Letters to a Lost Soldier - Bombing Japan in July, 1945

 Maxine Clamage 

Letters to a Lost Soldier – Bombing Japan in July, 1945

Dear Daddy,

(I originally wrote in July, 1945) I mailed a letter to President Truman asking him not to send you to fight in Japan.  I told him you were a Prisoner of War in Nazi Germany for six months and haven’t completed your two-year service in the U.S. Army.  I said you were nervous about fighting in an invasion of Japan. I hope it was OK that I mentioned you have a tic in one eye and nightmares disturb your sleep.

You told me when you returned home from fighting in Europe that we won the war over Hitler and we remain a free country.  You said it was my responsibility as a citizen of the United States to write to our elected officials.  I told President Truman that you were still suffering from having amoebic dysentery and frostbitten feet and you are 37 years old.  I learned earlier that he was a veteran of World War I and not allowed to fight in World War II because of his age.

President Truman did not answer my letter.  He is probably busy as Commander in Chief, planning to win the war with Japan.  I heard him on the radio and read in the newspaper that he wants unconditional surrender from Japan. The problem is that the Japanese people consider their Emperor Hirohito to be God and it would be humiliating for their Emperor and God to surrender.

Hirohito is arming twenty-eight million Japanese and training a civilian militia to fight to the death for him with machetes, bamboo sticks, bayonets, ancient rifles, mines, charges, Molotov cocktails and swords. These civilians are in addition to their armed forces that bombed and destroyed our ships at Pearl Harbor and continue to blow up more ships in the Pacific.

President Truman approved 600 B-29 bombers dropping 4,000 tons munitions over Japan. He wants to end the war before hundreds of thousands, if not millions of U.S. servicemen are killed invading Japan. He wants to avoid an invasion by firebombing military locations there.

The Japanese Navy arms their submarines with manned torpedoes. They are not afraid to die when they kill our people. Kamikaze pilots lead the way by dive bombing into our ships and dying as their planes and our ships explode.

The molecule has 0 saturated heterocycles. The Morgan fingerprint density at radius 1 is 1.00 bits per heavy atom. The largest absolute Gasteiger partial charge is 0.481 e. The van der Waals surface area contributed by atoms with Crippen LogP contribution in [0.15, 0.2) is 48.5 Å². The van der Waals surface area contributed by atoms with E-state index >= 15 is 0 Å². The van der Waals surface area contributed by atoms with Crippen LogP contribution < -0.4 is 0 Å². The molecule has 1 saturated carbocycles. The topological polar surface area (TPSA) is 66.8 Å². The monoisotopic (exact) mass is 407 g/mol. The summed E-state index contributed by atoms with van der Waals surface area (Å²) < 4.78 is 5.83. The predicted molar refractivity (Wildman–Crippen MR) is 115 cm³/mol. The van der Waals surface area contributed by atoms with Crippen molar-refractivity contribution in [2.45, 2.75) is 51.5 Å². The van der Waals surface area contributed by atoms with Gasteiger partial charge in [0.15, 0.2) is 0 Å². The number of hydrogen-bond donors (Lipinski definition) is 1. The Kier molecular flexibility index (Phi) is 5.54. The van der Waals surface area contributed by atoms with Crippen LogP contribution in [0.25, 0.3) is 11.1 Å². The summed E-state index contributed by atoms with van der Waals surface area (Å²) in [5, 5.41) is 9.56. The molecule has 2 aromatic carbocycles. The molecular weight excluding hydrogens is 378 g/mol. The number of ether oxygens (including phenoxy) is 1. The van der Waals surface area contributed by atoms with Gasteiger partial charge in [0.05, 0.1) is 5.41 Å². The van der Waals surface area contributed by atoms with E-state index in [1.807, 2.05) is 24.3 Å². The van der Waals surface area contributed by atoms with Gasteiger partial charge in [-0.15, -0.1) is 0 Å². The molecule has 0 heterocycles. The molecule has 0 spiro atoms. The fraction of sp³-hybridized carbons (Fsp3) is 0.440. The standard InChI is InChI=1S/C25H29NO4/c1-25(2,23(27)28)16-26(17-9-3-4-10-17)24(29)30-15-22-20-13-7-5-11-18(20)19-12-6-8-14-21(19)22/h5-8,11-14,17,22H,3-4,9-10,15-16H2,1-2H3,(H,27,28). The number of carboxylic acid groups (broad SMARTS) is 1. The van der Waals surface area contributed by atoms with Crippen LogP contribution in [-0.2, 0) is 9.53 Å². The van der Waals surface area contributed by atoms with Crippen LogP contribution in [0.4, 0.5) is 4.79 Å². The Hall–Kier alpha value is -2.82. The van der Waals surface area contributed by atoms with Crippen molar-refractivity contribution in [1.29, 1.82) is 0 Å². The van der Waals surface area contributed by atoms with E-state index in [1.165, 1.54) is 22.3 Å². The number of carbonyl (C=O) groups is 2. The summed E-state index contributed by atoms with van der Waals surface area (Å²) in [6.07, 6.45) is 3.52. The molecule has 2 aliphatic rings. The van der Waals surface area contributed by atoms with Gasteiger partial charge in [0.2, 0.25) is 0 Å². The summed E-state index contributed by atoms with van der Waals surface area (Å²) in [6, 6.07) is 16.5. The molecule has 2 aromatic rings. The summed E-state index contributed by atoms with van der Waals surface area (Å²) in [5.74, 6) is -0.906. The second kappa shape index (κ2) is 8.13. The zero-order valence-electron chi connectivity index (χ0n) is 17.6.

Japan plans to execute 400,000 Allied POW’s and civilian detainees if they are invaded.  President Truman wants victory over Japan soon and demands unconditional surrender.  He fears our country may lose hundreds of thousands if not millions of U.S. Servicemen and women if we invade Japan.  He has authorized funds for a super bomb to end the war as soon as possible.  I hope that happens before you are required to finish your military service in Japan.  You could die there. And for what?

Mimi and Bepa want to return to their home in Los Angeles, but have to wait until Japanese submarines are defeated in the Pacific. They need to stay here in Chicago while Mommy visits you in Miami next month when you go for rehabilitation and reassignment. They are also concerned about Aunt Miriam’s husband, who is being investigated for his avoidance of service during the war. The FBI thought he was working in a defense plant and he has to explain why he was driving a truck instead.

 I don’t want you to be killed if you have to go to Japan.  I am praying for a miracle to keep you safely at home in the USA.

President Truman is preparing to meet British Prime Minister Winston Churchill and Soviet Leader Joseph Stalin in Potsdam to negotiate terms for dividing up Germany. They will talk about designating borders for many countries in Europe that were overrun by Germany. I hope they can agree to end having wars!

It is very sad for families when fathers have to go to war and then come home injured.  I am grateful you returned home alive, and I don’t want you to go away again. How can we convince our leaders to stop having wars so we can live in peace and enjoy life?